How to eat healthy on the road

Stay healthy on the road

Road Food

Staying on top of your diet while you’re traveling is a challenge. Long hours in a car or airport make fast food and treats very tempting. It’s easy to fall into the trap of “well, that’s all there is. I guess I’ll get the cheeseburger.” If you’re on the road for long enough, two years in my case, all that fast food can really take a toll on your body.
I’ve spent the last two years traveling with a national touring musical. Our primary mode of transportation was a bus; we could be in as many as seven cities in as many days. When I got the job, some touring veterans told me to expect to gain weight because “fast food is all there is.” I was not willing to accept that and you shouldn’t be either. Granted, my situation has been pretty extreme; I’ve basically been on a non-stop two-year road trip, but the strategies that I’ve used to stay in shape are applicable to just about any travel situation.
To start, you’ll want a cooler, ice packs (TSA approved if you fly), and Tupperware/plastic containers. This doesn’t have to be some fancy meal prep bag, though I opted for one for durability’s sake; you can get a perfectly good lunch bag from Walmart. The cooler was great for traveling perishable food and prepped meals from city to city. When our bus pulled up at a rest stop surrounded by fast food, I could easily whip out a much healthier option. Bonus— no waiting in line!


So what about the food?

My go-to for protein was always rotisserie chicken. They’re pretty inexpensive and they usually have a couple days worth of meat on them. Don’t be afraid to get your hands dirty when you’re stripping the meat. There can be another half pound of meat hiding in nooks and crannies around the chicken. Another option is low-sodium deli meat; even better if it’s “nitrate-free.” Deli meat isn’t necessarily the best quality meat, but it’s also really easy to throw a couple slices in a Tupperware with some veggies for a quick lunch.
For carbs, I went with potatoes, rice, green veggies, and mini bell peppers. Stab a potato a couple times with a fork and throw it in your hotel microwave for 6-8 minutes for a quick and easy baked potato. Some grocery stores even sell individually wrapped taters that you can just toss in the microwave with no stabbing required. There are plenty of brands of microwaveable rice, but the problem is, a lot of them have at ton of sodium from flavoring. If you can find one with zero sodium, great! If you can’t, try to find one that’s below 300mg. The veggies are pretty simple. Bags of spinach, kale, or broccoli florets are easy to come by and easy to transport. I like the peppers because they’re an easy way to add flavor to road meals. They work great in a salad, or put them in with deli meat and broccoli to spice it up.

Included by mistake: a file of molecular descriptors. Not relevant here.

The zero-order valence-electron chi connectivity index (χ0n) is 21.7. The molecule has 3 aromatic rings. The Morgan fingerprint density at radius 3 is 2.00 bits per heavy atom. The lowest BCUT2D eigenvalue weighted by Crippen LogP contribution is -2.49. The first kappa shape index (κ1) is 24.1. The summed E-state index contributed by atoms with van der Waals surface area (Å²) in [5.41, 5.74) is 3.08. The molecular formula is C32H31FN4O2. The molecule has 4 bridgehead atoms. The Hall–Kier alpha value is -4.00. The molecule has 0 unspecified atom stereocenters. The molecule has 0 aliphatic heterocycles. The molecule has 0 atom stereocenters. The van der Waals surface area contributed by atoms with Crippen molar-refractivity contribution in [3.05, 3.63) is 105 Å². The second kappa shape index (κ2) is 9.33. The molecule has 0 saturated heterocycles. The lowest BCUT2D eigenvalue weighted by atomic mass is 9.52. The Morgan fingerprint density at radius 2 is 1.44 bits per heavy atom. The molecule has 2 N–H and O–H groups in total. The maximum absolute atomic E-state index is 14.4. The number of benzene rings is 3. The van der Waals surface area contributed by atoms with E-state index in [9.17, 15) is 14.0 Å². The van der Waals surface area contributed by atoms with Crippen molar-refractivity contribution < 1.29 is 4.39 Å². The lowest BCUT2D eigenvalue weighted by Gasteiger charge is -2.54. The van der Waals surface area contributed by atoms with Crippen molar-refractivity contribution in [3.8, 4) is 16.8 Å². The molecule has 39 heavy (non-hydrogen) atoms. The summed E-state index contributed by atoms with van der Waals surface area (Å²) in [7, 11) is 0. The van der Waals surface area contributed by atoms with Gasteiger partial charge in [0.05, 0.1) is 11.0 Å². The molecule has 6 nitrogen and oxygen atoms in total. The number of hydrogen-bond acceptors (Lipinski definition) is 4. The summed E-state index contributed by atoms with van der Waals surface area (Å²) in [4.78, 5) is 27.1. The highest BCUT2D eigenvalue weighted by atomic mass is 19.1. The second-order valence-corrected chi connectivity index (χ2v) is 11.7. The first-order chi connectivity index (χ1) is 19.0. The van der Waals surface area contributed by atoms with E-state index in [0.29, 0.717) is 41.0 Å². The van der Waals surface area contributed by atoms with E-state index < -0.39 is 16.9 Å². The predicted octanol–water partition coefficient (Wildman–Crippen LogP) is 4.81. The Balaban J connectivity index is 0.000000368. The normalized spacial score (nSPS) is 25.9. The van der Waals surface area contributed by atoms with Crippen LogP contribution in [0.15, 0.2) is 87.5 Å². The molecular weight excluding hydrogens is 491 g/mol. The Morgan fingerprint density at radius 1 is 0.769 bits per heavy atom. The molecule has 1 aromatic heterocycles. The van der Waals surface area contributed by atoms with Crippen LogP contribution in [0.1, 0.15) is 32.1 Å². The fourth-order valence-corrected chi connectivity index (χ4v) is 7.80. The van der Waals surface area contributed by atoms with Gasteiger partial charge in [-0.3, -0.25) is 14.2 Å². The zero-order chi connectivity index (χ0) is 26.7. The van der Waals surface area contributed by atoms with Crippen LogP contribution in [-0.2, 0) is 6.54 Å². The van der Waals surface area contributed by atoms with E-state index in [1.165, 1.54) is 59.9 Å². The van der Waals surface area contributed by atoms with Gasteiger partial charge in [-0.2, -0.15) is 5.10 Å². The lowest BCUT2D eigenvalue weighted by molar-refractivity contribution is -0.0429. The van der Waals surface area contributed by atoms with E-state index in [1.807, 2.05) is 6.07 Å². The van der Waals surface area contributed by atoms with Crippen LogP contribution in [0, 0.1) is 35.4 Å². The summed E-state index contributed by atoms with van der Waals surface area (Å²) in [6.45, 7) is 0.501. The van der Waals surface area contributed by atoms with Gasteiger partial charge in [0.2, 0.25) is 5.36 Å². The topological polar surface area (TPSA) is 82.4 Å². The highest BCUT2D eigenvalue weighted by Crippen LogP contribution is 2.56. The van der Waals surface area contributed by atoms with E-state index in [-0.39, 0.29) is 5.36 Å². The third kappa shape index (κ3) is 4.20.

The fat source that I’ve used the most by far is avocado. Whether sliced or as guacamole, they’re a great way to add fat and flavor to any meal. I always kept an eye out for single serving guacamole snack packs. Easy to transport, even easier to add to a meal. Nut butters and nuts themselves are also a great option. Go for the nut butters that have shortest ingredient lists (i.e. Peanuts. That’s it). There are too many nut butters out there that are better suited as a dessert than a healthy snack. Take a look at that sugar content!
There are a lot of great combinations that you can make with these ingredients. Here are some of my go-tos.

  • Oatmeal – instant oatmeal is ok, certainly better than most hotel breakfasts. Add nut butter and
    berries to amp up the flavor.
  • Microwave mug muffins – Tons of recipes out there on the internet. I started making these recently and I’m upset that I didn’t start doing it sooner.
  • Microwave Eggs – Whisk up an egg or two, add spices, and microwave in a mug for 30-60 seconds. It may not be the best egg patty you’ve ever had, but it beats the hell out of the “scrambled eggs” that most hotels serve.

Even when I have a kitchen, I find it easiest to keep breakfast simple. I just want to get food in
my body quickly, without any frills or fuss.



  • Low/Zero-Sodium Deli Meat or rotisserie chicken with green veggies and guacamole.
    Salad – Rotisserie chicken, kale, tomatoes, mushrooms, broccoli, blue cheese crumbles. You could add dressing to this, but I found that the blue cheese crumbles were enough for me.



  • Rotisserie Chicken with microwaved potato or rice – I like to add roasted red pepper hummus to this for added flavor. Great as a post-workout meal as well.



  • Granola,
  • Nut butters,
  • Protein bars – check the protein source and how much sugar it has before you buy.
    Jerky – the lower the sodium the better. BUT, check the ingredients. If the only sodium source is plain old salt, you should be ok.
  • Protein shakes; add powdered peanut butter to make them more substantial.


These are just some ideas to get you going. Your only limit is your own creativity!

Let’s be real though, if you’re on vacation or a road trip, eating local food is part of the fun; you have to live a little! I stuck to this kind of diet most of the time, but if you think I didn’t have deep dish pizza when my show played Chicago, you’re crazy!
Using these meals, I’ve managed to maintain the same weight through two years of constant travel. I do indulge every now and then, but I can afford to because of how healthy I keep the rest of my diet. With these strategies to get you started, there’s no reason why you can’t stay healthy on the road.

Share the Knowledge

About The Author

Leave a Comment

Shopping Cart